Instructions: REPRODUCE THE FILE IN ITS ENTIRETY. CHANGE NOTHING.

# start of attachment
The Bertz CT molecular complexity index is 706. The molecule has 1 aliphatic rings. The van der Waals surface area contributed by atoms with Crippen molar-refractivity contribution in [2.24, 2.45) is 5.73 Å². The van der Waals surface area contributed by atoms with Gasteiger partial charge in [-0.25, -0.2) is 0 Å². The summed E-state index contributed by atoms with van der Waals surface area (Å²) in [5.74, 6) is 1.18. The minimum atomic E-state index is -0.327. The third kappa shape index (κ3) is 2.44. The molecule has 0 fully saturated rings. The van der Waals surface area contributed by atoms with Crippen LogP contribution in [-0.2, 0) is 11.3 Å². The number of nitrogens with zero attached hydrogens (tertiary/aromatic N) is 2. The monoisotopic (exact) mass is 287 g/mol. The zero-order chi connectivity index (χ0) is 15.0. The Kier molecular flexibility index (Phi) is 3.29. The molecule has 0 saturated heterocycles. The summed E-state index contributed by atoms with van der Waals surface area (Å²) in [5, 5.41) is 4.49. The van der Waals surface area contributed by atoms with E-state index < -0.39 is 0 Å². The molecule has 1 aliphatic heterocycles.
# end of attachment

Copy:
The Bertz CT molecular complexity index is 706. The molecule has 1 aliphatic rings. The van der Waals surface area contributed by atoms with Crippen molar-refractivity contribution in [2.24, 2.45) is 5.73 Å². The van der Waals surface area contributed by atoms with Gasteiger partial charge in [-0.25, -0.2) is 0 Å². The summed E-state index contributed by atoms with van der Waals surface area (Å²) in [5.74, 6) is 1.18. The minimum atomic E-state index is -0.327. The third kappa shape index (κ3) is 2.44. The molecule has 0 fully saturated rings. The van der Waals surface area contributed by atoms with Crippen LogP contribution in [-0.2, 0) is 11.3 Å². The number of nitrogens with zero attached hydrogens (tertiary/aromatic N) is 2. The monoisotopic (exact) mass is 287 g/mol. The zero-order chi connectivity index (χ0) is 15.0. The Kier molecular flexibility index (Phi) is 3.29. The molecule has 0 saturated heterocycles. The summed E-state index contributed by atoms with van der Waals surface area (Å²) in [5, 5.41) is 4.49. The van der Waals surface area contributed by atoms with E-state index < -0.39 is 0 Å². The molecule has 1 aliphatic heterocycles.